The right fuels

Depending on the kind and suitability of your fireplace, you can use one type of fuel or combine several types. Consult the appliance manufacturer's operating instructions. As a rule, you should only use fuels that comply with the legal regulations. In Germany, this is regulated in Section 3 of the 1st BImSchV [Federal Immission Control Ordinance].

Due to their different characteristics, the individual fuel types have different combustion properties. You should take this into account when operating your fireplace.

Samples of approved fuels

Kindling wood is dry, natural wood, finely split into thin splints, containing no or as little as possible bark. It is available from dealers ready for the fireplace, cleanly packaged into raschel bags or foil— usually about 200 mm long.

Wood is the classic fuel for any fireplace. It quickly heats the fireplace, burns rapidly and provides a romantic play of flames. Therefore, wood is the optimal fuel where the fireplace is to be used only for a short time. As a rule, only untreated, natural and dry wood must be used as firewood. Hardwoods such as beech or oak, but also birch and fruit-tree wood are especially suitable.

Due to the moisture it contains, freshly felled timber must not be burnt directly because moist wood not only burns less well but also emits pollutants due to its low combustion temperature. Only sufficiently seasoned firewood has the moisture content of 20 per cent required by the 1st BImSchV. This corresponds to a water content of 25 per cent. To achieve this, wood must at any rate be dried for one or two years, depending on the storage place conditions and its kind of processing (sawn or split).

To burn wood, the optimal water content is 15 to 20 per cent. A wood moisture meter helps you check the water content. Firewood should be free from soil, moss, mould spores and other contamination. Ensure this already when you buy the wood and check your fuel storage. Only use firewood of a length suitable for your combustion chamber. On pre-packaged containers (raschel bags, cartons), the filling quantity of the firewood must be exactly specified by weight or volume. Approximate declarations are inadmissible. Certification systems such as FSC or PEFC give you more certainty that purchased firewood stems from sustainable forestry.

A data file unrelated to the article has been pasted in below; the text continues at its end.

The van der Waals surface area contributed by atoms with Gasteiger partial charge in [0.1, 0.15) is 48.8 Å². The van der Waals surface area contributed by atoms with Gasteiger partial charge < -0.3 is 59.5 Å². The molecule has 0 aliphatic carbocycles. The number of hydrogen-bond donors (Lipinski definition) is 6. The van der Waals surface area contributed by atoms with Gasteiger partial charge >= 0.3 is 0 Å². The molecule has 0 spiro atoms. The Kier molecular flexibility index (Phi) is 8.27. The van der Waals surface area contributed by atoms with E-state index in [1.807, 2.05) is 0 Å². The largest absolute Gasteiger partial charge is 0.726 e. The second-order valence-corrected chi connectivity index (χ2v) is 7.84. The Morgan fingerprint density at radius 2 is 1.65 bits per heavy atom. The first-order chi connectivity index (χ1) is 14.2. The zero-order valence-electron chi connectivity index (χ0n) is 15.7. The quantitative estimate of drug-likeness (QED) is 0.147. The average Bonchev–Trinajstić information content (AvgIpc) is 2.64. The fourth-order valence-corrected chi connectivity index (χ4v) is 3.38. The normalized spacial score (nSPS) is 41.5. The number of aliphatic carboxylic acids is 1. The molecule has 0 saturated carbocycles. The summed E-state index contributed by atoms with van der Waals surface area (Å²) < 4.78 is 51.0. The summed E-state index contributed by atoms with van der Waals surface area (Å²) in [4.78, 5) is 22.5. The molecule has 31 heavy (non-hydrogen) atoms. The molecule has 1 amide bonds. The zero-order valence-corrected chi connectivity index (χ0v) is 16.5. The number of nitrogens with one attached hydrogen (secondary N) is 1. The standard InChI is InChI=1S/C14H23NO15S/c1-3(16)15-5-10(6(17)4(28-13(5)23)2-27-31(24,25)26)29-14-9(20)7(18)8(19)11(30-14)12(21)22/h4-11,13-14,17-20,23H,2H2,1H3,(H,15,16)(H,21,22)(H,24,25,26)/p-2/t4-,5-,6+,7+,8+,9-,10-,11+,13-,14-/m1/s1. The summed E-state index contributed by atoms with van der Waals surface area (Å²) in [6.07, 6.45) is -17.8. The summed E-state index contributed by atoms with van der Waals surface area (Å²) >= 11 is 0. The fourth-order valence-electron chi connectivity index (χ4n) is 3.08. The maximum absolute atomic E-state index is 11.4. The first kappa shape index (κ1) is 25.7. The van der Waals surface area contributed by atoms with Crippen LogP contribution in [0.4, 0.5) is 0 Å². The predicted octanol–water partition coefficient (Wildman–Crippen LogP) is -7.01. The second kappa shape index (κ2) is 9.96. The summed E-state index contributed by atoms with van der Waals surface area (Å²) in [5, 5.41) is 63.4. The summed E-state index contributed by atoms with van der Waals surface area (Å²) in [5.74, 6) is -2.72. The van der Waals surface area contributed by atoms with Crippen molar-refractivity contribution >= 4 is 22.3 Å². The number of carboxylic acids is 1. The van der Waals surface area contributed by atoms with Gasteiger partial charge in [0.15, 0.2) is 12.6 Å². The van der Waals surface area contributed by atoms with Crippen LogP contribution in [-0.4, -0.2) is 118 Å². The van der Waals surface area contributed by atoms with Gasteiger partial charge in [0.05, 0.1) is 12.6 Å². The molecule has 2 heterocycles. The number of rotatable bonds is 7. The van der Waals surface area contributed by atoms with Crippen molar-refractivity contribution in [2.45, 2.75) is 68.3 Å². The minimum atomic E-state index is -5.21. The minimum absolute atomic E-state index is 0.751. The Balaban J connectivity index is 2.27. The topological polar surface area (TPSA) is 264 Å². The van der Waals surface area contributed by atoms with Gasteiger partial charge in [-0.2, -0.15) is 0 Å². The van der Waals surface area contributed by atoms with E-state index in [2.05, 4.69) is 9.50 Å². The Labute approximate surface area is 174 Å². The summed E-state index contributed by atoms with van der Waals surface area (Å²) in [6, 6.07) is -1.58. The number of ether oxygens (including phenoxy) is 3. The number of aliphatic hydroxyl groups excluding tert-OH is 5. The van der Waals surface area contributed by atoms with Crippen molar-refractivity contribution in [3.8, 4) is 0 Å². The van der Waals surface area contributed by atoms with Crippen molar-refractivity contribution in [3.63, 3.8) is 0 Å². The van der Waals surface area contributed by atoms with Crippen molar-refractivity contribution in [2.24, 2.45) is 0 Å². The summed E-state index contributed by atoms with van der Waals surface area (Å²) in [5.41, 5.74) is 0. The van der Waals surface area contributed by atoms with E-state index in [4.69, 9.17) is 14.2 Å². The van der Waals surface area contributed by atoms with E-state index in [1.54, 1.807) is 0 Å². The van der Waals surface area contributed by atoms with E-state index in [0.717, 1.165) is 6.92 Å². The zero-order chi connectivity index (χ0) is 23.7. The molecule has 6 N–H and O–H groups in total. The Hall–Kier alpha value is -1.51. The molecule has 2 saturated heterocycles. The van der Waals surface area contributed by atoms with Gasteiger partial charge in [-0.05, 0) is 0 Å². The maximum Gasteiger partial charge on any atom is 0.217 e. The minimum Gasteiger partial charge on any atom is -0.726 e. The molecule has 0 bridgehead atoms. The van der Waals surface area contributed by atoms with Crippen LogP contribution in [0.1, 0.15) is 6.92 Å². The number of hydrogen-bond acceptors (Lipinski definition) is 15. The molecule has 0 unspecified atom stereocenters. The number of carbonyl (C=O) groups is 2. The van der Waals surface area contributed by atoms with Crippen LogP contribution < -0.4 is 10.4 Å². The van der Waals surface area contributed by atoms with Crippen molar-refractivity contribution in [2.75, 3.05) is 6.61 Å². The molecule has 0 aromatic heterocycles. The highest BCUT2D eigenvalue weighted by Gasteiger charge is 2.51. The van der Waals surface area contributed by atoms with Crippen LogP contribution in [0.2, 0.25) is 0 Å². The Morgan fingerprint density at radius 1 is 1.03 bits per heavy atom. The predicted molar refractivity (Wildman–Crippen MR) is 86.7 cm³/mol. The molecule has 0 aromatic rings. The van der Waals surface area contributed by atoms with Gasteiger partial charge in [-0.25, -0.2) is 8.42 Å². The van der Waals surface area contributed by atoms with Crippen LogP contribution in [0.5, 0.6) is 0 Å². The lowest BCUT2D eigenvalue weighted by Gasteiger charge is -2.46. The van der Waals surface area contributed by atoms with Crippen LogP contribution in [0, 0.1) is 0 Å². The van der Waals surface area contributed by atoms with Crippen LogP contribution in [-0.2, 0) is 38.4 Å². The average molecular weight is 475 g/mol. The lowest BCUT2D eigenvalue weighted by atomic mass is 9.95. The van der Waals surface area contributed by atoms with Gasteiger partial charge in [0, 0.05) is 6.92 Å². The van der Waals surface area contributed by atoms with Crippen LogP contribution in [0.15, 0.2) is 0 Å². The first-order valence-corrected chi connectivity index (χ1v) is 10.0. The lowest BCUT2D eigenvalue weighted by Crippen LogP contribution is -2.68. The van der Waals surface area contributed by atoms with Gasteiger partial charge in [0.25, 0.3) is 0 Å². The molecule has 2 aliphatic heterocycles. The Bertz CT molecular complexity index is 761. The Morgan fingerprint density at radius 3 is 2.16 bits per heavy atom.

Comparison of different measuring units for (bulk) firewood

  Loose cubic metre
Log length 33 cm
Cubic metre
Log length 33 cm
Solid cubic metre
Wood block
Beech 1,00 0,68 0,42
Spruce 1,00 0,62 0,40
Beech 1,48 1,00 0,62
Spruce 1,62 1,00 0,64
Beech 2,38 1,61 1,00
Spruce 2,52 1,55 1,00

Source: Excerpt from "Technologie- und Förderzentrum, Straubing, Umrechnungsfaktoren bestimmter Raummaße für Scheitholz" [technology and support centre, Straubing, conversion factors for certain cubic measures for firewood]

Wood is the classic fuel for any fireplace. It quickly heats the fireplace, burns rapidly and provides a romantic play of flames. Therefore, wood is the optimal fuel where the fireplace is to be used only for a short time. As a rule, only untreated, natural and dry wood must be used as firewood. Hardwoods such as beech or oak, but also birch and fruit-tree wood are especially suitable.
Due to the moisture it contains, freshly felled timber must not be burnt directly because moist wood not only burns less well but also emits pollutants due to its low combustion temperature. Only sufficiently seasoned firewood has the moisture content of 20 per cent required by the 1st BImSchV. This corresponds to a water content of 25 per cent. To achieve this, wood must at any rate be dried for one or two years, depending on the storage place conditions and its kind of processing (sawn or split).
To burn wood, the optimal water content is 15 to 20 per cent. A wood moisture meter helps you check the water content. Firewood should be free from soil, moss, mould spores and other contamination. Ensure this already when you buy the wood and check your fuel storage. Only use firewood of a length suitable for your combustion chamber. On pre-packaged containers (raschel bags, cartons), the filling quantity of the firewood must be exactly specified by weight or volume. Approximate declarations are inadmissible. Certification systems such as FSC or PEFC give you more certainty that purchased firewood stems from sustainable forestry.

Lignite briquettes are pressed from dried, prepared lignite without the use of binding agents. In contrast to firewood, the factory-made fuel is characterised by its high degree of homogeneity and has a constant quality which is continuously checked by laboratories. Only low-emission lignite types of a particularly high quality are used to produce lignite briquettes.